See...the thing is:
Many of the comics about which I am ranting were once truly good. They were products of their times, and they drew on the humour of their times to create funny jokes that would make their readers chuckle. If I had been born in the late twenties, I would probably have fond memories of Blondie and its contemporaries. I might even now be looking back wistfully on the good ol' days.
I choose to believe, however, that my nostalgia would not lead me to mistake the strips as they are now for the strips as they were then. These comics are no longer products of our times. They don't even know how to deal with our times.
Take Nancy. In 1933, an eight-year-old girl with fuzzy hair and an angular little skirt appeared in a comic, Fritzi Ritz, that had been around since 1922. Her popularity eventually propelled her to the centre of the plot, while her Aunt Fritzi was pushed to the sidelines. Nancy's creator, Ernie Bushmiller, won various awards as the comic surged in popularity.
Then, in 1982, he died.
Nancy lives on. Well...perhaps "lives" is the wrong word. The comic is a true zombie, lurching through the comics pages, shedding maggots and bits of brain matter, continually searching for young, fresh strips to destroy. If you want to experience true horror, read this last week's comics. * I didn't notice them in time to feature any of them...but damn.
Luckily, Nancy has a comfortably medieval atmosphere. Like many medieval authors, Guy and Brad Gilchrist, the comic's current hacks, are happy to draw on** older material, telling jokes that have already been told thousands of times and have thus been provided with "auctoritee." Look at today's comic. Note how much more weight the "Gosh, cell phones have become tiny!" gag has once you have considered that this is roughly the three billionth time it has appeared in a comic strip, movie, television show, or deodorant advertisement since the days when "tiny" meant "able to fit inside my huge purse, almost." An aura of auctoritee imbues the strip, turning it into an auctoritee itself.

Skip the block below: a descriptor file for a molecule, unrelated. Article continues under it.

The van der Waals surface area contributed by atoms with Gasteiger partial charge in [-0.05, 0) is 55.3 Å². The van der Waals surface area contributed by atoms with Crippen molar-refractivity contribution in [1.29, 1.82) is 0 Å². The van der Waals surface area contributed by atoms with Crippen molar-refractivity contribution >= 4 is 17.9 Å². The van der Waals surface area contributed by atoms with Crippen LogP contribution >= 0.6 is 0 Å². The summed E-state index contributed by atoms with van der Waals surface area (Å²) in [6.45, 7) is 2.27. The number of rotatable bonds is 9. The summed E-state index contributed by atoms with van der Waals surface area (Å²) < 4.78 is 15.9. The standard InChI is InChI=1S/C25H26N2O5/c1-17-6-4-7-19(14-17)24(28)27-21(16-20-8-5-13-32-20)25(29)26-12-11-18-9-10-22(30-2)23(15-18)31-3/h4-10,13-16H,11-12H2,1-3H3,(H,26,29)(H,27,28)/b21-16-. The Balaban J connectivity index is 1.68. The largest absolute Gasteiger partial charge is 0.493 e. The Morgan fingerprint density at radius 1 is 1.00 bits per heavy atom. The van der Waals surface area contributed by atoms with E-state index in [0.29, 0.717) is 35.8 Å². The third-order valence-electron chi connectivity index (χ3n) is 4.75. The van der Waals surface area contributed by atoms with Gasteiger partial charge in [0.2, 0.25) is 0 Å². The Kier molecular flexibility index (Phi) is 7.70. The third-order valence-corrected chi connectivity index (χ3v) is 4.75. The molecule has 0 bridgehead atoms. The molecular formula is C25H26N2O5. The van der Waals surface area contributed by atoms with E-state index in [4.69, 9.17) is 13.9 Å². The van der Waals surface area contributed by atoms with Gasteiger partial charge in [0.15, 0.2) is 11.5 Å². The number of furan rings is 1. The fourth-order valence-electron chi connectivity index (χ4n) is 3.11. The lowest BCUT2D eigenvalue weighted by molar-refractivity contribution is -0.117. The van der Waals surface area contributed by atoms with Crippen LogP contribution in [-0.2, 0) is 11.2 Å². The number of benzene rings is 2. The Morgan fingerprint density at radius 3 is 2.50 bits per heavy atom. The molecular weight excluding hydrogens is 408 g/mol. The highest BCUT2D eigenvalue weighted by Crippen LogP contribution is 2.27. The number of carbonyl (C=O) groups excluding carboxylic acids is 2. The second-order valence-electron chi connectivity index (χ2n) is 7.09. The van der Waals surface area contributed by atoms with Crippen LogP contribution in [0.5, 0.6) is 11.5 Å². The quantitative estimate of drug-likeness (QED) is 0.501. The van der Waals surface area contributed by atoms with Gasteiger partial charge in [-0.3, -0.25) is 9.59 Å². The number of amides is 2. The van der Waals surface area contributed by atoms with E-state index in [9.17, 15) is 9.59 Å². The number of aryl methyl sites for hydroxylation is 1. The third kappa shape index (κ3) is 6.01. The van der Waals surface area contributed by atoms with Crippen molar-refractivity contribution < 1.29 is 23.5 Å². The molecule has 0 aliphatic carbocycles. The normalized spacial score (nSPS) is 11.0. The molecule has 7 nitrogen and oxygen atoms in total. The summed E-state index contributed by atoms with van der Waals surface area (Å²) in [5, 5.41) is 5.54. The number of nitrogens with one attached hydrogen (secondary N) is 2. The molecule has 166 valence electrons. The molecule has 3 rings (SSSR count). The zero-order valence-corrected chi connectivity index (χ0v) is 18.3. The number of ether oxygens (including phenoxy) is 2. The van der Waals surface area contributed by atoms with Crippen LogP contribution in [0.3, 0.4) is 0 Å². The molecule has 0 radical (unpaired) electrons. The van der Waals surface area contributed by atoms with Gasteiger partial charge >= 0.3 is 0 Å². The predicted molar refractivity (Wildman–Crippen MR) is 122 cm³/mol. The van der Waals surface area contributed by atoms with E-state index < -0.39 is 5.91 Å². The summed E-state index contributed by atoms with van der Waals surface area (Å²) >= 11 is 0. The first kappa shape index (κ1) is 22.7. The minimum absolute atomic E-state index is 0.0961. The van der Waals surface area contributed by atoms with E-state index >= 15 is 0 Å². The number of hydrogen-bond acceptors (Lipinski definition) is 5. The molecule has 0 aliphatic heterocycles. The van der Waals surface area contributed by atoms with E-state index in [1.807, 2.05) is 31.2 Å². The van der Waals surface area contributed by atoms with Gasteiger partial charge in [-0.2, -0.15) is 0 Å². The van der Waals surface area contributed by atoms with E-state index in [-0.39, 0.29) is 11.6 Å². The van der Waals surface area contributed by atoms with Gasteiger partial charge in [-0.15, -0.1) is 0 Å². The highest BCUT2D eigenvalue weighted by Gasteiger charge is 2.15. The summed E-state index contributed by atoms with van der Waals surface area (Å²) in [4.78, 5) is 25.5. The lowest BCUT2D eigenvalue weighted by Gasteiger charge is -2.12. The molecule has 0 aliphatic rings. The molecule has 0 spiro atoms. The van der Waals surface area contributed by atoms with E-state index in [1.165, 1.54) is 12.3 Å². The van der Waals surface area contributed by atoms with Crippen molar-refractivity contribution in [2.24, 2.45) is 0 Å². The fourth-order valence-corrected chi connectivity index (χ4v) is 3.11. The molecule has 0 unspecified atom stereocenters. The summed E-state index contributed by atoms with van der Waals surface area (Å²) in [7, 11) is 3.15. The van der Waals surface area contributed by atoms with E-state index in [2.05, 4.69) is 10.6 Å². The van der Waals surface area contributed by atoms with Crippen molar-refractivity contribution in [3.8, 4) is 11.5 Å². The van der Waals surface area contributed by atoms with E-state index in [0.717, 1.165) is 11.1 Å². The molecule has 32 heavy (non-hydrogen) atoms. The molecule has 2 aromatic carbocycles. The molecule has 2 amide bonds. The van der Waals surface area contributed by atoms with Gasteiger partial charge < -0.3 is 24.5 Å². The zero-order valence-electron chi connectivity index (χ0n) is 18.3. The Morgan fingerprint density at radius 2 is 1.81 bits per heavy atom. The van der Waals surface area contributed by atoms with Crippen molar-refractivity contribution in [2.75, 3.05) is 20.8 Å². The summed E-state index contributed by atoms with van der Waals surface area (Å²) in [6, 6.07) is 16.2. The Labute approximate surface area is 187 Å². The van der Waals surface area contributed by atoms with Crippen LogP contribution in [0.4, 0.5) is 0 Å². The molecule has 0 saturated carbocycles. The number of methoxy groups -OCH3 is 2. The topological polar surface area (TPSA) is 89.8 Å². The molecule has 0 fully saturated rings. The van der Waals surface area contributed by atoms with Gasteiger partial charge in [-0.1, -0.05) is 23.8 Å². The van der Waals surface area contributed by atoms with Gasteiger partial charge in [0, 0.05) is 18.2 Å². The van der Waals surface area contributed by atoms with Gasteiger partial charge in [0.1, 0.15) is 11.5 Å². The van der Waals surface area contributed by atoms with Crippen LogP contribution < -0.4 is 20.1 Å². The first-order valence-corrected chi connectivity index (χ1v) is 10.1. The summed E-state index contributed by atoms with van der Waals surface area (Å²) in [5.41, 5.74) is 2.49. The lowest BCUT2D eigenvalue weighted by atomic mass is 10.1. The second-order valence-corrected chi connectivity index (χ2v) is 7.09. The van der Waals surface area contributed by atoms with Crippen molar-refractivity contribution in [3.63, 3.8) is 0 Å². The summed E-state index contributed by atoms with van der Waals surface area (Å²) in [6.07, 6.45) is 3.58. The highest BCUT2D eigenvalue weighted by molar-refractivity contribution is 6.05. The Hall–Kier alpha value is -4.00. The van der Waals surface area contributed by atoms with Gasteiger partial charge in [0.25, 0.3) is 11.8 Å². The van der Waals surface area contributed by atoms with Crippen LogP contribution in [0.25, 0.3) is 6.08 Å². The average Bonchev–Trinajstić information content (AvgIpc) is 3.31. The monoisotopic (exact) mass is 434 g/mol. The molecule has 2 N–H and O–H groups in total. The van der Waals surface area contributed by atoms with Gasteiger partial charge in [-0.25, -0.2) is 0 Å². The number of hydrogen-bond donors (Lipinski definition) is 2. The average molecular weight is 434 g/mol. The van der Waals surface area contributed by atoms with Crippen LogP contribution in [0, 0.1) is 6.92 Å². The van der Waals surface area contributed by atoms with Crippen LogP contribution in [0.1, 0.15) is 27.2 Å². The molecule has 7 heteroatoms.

It is also worth pointing out that people have been lamenting changing times since times started changing. The word "newfangled" is actually very old; Chaucer used it.*** Nancy is here drawing on a tradition that was already mouldy in the fourteenth century. Again, the strip is steeped in sweet, sweet auctoritee.
If the cartoonists keep on in this way, they will be discovering the printing press any decade now. Wait for it. Waaaait for it...
P.S.: No, I do not know why multiple horrifying Nancy heads are floating around in a blue void with a bunch of potatoes. They just are.
*I'm afraid this link will only work for the next three weeks. Then again, it's probably a really good thing that these particular comics will eventually not be accessible to anyone sane.
***Well, okay: he used the word "newefangelnesse." I'm a pedant...you're a pedant...we're all pedants togeeeeeeeetheeeeeeeerrrrrrrr...